The weblog of the Huntington Library (Verso) has posted an article by Barbara Cooke, Research Associate of the Complete Works of Evelyn Waugh project, and Chip Long, Chairman of the Evelyn Waugh Society, relating to the conference on Evelyn Waugh now underway at the Huntington:
Waugh’s appreciation for the book as object and as literary art is the inspiration behind the conference “Evelyn Waugh: Reader, Writer, Collector,” taking place on May 5 and 6 in Rothenberg Hall. The Rothschilds’ gift—which includes 250 rare books and reference books and 135 letters and manuscripts by the author—is the catalyst for the conference, a collaboration between The Huntington, the Evelyn Waugh Society, and the UK-based Complete Works of Evelyn Waugh project.
Some highlights of the conference are described:
Both groups have lost no time in exploring The Huntington’s new holdings: Naomi Milthorpe, a 2015–16 short-term Andrew W. Mellon Foundation Fellow at The Huntington, has already incorporated her findings into a book, Evelyn Waugh’s Satire: Texts and Contexts, while Douglas Lane Patey, Sophia Smith Professor of English Language and Literature at Smith College, has been studying the manuscript of Waugh’s Ninety-Two Days for his new edition of the travelogue. Both will be presenting at our conference, along with leading Waugh biographers, archivists, and editors.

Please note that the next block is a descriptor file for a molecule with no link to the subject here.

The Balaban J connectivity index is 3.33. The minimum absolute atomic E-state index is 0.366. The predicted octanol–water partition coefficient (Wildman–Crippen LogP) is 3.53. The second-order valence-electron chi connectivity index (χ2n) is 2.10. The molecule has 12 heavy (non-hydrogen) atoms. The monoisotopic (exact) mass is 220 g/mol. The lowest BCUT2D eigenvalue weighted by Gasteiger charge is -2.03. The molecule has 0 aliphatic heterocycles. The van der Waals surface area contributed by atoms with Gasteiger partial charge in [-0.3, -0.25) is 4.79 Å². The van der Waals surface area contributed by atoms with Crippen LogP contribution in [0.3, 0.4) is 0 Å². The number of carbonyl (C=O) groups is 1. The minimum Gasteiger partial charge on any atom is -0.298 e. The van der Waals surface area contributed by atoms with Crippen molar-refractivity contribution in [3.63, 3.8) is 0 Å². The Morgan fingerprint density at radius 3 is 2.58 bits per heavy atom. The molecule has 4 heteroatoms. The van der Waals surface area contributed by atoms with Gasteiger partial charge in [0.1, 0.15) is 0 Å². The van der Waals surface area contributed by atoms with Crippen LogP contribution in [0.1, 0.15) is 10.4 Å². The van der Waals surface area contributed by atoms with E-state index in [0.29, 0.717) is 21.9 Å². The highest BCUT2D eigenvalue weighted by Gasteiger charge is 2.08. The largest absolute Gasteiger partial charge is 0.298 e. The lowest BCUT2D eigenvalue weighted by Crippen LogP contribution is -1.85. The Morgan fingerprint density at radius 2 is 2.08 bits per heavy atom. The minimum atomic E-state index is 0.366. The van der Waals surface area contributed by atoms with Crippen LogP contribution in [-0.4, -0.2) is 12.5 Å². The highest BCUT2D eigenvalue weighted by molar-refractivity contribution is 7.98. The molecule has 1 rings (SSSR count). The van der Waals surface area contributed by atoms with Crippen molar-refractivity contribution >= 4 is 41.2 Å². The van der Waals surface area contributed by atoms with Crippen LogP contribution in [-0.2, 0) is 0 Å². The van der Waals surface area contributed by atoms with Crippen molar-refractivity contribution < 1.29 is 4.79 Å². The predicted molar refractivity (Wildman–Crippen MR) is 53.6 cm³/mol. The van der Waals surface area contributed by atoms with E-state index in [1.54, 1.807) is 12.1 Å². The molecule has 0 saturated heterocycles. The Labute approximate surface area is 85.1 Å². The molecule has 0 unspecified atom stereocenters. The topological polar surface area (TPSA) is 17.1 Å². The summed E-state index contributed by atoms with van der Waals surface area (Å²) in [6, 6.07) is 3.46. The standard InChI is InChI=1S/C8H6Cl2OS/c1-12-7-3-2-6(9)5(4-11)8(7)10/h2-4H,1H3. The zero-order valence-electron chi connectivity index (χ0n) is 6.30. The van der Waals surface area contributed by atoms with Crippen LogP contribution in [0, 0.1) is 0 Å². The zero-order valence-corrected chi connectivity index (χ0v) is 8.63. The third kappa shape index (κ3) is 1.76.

Together, we will be exploring the concept of editing as an act of collection (gathering materials and collating across continents) and investigating what Waugh’s own collections of fine books and paintings can tell us about his life and work. The participation of archivists and one speaker who was present when the first of Waugh’s possessions made it to the United States will encourage us to reflect on the role institutions play in maintaining, interpreting, and promoting collections.
In addition to the conference, the Huntington has mounted an exhibition of some items from its Waugh archives. This will consist of the:
… display, in the East Foyer of the Library’s Main Exhibition Hall, two items from the Rothschilds’ gift to the Library. The autograph manuscript of Ninety-two Days, with its slipcase, will be on view. This is Waugh’s 1933 account of his travel to Guyana and Brazil. Also on display will be the corrected typescript of Waugh’s first novel, Decline and Fall (1928), a satire of the honor codes of the British gentleman, the culture of Oxford, and the foibles of upper-class society.